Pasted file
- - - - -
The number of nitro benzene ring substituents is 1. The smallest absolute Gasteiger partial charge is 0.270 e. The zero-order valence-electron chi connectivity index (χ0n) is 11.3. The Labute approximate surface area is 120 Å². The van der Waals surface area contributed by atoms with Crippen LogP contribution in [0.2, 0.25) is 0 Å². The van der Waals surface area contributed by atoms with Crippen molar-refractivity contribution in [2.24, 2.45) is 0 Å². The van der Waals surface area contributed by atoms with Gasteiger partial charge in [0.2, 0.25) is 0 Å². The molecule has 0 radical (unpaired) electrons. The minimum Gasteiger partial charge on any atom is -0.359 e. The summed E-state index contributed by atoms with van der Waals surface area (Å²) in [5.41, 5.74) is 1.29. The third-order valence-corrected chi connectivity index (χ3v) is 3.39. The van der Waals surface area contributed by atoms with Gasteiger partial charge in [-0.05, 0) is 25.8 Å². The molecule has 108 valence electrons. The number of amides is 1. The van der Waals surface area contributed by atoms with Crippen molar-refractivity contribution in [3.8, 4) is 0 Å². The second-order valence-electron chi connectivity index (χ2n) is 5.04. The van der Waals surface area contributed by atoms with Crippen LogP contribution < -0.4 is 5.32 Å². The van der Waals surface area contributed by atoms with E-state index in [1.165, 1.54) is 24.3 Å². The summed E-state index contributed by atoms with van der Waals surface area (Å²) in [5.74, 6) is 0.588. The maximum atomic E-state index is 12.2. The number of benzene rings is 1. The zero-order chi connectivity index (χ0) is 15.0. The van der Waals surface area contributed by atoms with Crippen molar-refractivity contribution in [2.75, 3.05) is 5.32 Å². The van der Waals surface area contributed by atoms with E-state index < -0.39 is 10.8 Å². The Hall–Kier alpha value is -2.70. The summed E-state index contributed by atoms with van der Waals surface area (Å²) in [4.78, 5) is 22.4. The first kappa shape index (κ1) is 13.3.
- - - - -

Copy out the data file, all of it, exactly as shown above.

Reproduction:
The number of nitro benzene ring substituents is 1. The smallest absolute Gasteiger partial charge is 0.270 e. The zero-order valence-electron chi connectivity index (χ0n) is 11.3. The Labute approximate surface area is 120 Å². The van der Waals surface area contributed by atoms with Crippen LogP contribution in [0.2, 0.25) is 0 Å². The van der Waals surface area contributed by atoms with Crippen molar-refractivity contribution in [2.24, 2.45) is 0 Å². The van der Waals surface area contributed by atoms with Gasteiger partial charge in [0.2, 0.25) is 0 Å². The molecule has 0 radical (unpaired) electrons. The minimum Gasteiger partial charge on any atom is -0.359 e. The summed E-state index contributed by atoms with van der Waals surface area (Å²) in [5.41, 5.74) is 1.29. The third-order valence-corrected chi connectivity index (χ3v) is 3.39. The van der Waals surface area contributed by atoms with Gasteiger partial charge in [-0.05, 0) is 25.8 Å². The molecule has 108 valence electrons. The number of amides is 1. The van der Waals surface area contributed by atoms with Crippen molar-refractivity contribution in [3.8, 4) is 0 Å². The second-order valence-electron chi connectivity index (χ2n) is 5.04. The van der Waals surface area contributed by atoms with Crippen LogP contribution < -0.4 is 5.32 Å². The van der Waals surface area contributed by atoms with E-state index in [1.165, 1.54) is 24.3 Å². The summed E-state index contributed by atoms with van der Waals surface area (Å²) in [5.74, 6) is 0.588. The maximum atomic E-state index is 12.2. The number of benzene rings is 1. The zero-order chi connectivity index (χ0) is 15.0. The van der Waals surface area contributed by atoms with Crippen molar-refractivity contribution in [2.75, 3.05) is 5.32 Å². The van der Waals surface area contributed by atoms with E-state index < -0.39 is 10.8 Å². The Hall–Kier alpha value is -2.70. The summed E-state index contributed by atoms with van der Waals surface area (Å²) in [4.78, 5) is 22.4. The first kappa shape index (κ1) is 13.3.